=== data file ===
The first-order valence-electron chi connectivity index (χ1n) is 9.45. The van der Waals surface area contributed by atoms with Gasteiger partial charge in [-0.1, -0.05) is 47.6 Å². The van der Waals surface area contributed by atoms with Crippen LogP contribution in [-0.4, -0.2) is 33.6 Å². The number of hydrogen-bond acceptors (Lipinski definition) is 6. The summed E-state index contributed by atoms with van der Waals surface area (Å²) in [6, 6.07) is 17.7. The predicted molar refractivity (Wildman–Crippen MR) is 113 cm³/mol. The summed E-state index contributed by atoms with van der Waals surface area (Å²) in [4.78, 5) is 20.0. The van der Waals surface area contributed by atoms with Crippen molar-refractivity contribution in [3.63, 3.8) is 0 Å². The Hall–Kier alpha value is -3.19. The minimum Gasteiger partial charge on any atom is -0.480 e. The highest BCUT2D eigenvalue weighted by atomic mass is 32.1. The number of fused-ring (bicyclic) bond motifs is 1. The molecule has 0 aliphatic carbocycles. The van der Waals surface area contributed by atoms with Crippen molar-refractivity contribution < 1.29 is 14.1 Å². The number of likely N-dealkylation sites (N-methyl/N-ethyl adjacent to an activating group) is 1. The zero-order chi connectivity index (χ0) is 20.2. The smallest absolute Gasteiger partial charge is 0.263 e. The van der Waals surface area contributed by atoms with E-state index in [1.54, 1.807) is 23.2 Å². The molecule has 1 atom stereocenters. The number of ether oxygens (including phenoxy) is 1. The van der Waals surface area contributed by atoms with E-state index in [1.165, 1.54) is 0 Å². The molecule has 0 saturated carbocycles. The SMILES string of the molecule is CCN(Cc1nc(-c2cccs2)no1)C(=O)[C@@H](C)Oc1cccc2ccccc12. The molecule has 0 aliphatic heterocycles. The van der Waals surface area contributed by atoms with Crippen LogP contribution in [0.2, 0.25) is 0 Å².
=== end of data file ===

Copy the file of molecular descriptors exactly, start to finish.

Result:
The first-order valence-electron chi connectivity index (χ1n) is 9.45. The van der Waals surface area contributed by atoms with Gasteiger partial charge in [-0.1, -0.05) is 47.6 Å². The van der Waals surface area contributed by atoms with Crippen LogP contribution in [-0.4, -0.2) is 33.6 Å². The number of hydrogen-bond acceptors (Lipinski definition) is 6. The summed E-state index contributed by atoms with van der Waals surface area (Å²) in [6, 6.07) is 17.7. The predicted molar refractivity (Wildman–Crippen MR) is 113 cm³/mol. The summed E-state index contributed by atoms with van der Waals surface area (Å²) in [4.78, 5) is 20.0. The van der Waals surface area contributed by atoms with Crippen molar-refractivity contribution in [3.63, 3.8) is 0 Å². The Hall–Kier alpha value is -3.19. The minimum Gasteiger partial charge on any atom is -0.480 e. The highest BCUT2D eigenvalue weighted by atomic mass is 32.1. The number of fused-ring (bicyclic) bond motifs is 1. The molecule has 0 aliphatic carbocycles. The van der Waals surface area contributed by atoms with Crippen molar-refractivity contribution < 1.29 is 14.1 Å². The number of likely N-dealkylation sites (N-methyl/N-ethyl adjacent to an activating group) is 1. The zero-order chi connectivity index (χ0) is 20.2. The smallest absolute Gasteiger partial charge is 0.263 e. The van der Waals surface area contributed by atoms with E-state index in [1.54, 1.807) is 23.2 Å². The molecule has 1 atom stereocenters. The number of ether oxygens (including phenoxy) is 1. The van der Waals surface area contributed by atoms with E-state index in [1.165, 1.54) is 0 Å². The molecule has 0 saturated carbocycles. The SMILES string of the molecule is CCN(Cc1nc(-c2cccs2)no1)C(=O)[C@@H](C)Oc1cccc2ccccc12. The molecule has 0 aliphatic heterocycles. The van der Waals surface area contributed by atoms with Crippen LogP contribution in [0.2, 0.25) is 0 Å².